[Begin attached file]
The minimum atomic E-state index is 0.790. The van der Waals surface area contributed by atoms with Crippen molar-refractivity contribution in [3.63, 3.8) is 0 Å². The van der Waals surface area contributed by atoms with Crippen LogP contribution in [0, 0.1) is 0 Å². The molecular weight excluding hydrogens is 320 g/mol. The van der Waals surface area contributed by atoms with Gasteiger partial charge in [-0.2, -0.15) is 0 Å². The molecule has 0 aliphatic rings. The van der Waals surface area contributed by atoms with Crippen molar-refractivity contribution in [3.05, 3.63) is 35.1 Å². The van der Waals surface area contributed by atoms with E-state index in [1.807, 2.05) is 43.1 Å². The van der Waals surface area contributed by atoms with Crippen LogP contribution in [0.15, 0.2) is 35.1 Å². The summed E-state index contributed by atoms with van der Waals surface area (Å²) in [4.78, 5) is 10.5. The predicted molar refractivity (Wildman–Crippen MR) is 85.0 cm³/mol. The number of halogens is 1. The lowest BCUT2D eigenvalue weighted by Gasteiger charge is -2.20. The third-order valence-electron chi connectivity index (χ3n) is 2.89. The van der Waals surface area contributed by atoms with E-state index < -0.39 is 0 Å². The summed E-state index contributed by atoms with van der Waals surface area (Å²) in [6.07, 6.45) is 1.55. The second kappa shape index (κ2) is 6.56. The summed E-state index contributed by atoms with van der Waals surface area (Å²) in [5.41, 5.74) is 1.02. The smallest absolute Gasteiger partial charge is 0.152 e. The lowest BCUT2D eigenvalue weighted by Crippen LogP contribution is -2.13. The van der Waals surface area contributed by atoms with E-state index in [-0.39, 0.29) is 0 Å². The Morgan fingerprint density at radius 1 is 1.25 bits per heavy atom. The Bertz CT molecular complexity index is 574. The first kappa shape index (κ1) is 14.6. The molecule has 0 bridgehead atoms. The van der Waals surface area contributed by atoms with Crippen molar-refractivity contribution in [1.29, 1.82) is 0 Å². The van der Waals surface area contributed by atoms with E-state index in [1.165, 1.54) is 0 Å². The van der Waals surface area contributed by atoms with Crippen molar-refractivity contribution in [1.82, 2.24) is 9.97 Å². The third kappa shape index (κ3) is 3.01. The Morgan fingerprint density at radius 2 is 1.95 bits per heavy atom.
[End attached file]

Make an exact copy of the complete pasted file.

The minimum atomic E-state index is 0.790. The van der Waals surface area contributed by atoms with Crippen molar-refractivity contribution in [3.63, 3.8) is 0 Å². The van der Waals surface area contributed by atoms with Crippen LogP contribution in [0, 0.1) is 0 Å². The molecular weight excluding hydrogens is 320 g/mol. The van der Waals surface area contributed by atoms with Gasteiger partial charge in [-0.2, -0.15) is 0 Å². The molecule has 0 aliphatic rings. The van der Waals surface area contributed by atoms with Crippen molar-refractivity contribution in [3.05, 3.63) is 35.1 Å². The van der Waals surface area contributed by atoms with E-state index in [1.807, 2.05) is 43.1 Å². The van der Waals surface area contributed by atoms with Crippen LogP contribution in [0.15, 0.2) is 35.1 Å². The summed E-state index contributed by atoms with van der Waals surface area (Å²) in [4.78, 5) is 10.5. The predicted molar refractivity (Wildman–Crippen MR) is 85.0 cm³/mol. The number of halogens is 1. The lowest BCUT2D eigenvalue weighted by Gasteiger charge is -2.20. The third-order valence-electron chi connectivity index (χ3n) is 2.89. The van der Waals surface area contributed by atoms with E-state index < -0.39 is 0 Å². The summed E-state index contributed by atoms with van der Waals surface area (Å²) in [6.07, 6.45) is 1.55. The second kappa shape index (κ2) is 6.56. The summed E-state index contributed by atoms with van der Waals surface area (Å²) in [5.41, 5.74) is 1.02. The smallest absolute Gasteiger partial charge is 0.152 e. The lowest BCUT2D eigenvalue weighted by Crippen LogP contribution is -2.13. The van der Waals surface area contributed by atoms with E-state index in [-0.39, 0.29) is 0 Å². The Morgan fingerprint density at radius 1 is 1.25 bits per heavy atom. The Bertz CT molecular complexity index is 574. The first kappa shape index (κ1) is 14.6. The molecule has 0 bridgehead atoms. The van der Waals surface area contributed by atoms with Crippen molar-refractivity contribution in [1.29, 1.82) is 0 Å². The van der Waals surface area contributed by atoms with E-state index in [1.165, 1.54) is 0 Å². The van der Waals surface area contributed by atoms with Crippen molar-refractivity contribution in [1.82, 2.24) is 9.97 Å². The third kappa shape index (κ3) is 3.01. The Morgan fingerprint density at radius 2 is 1.95 bits per heavy atom.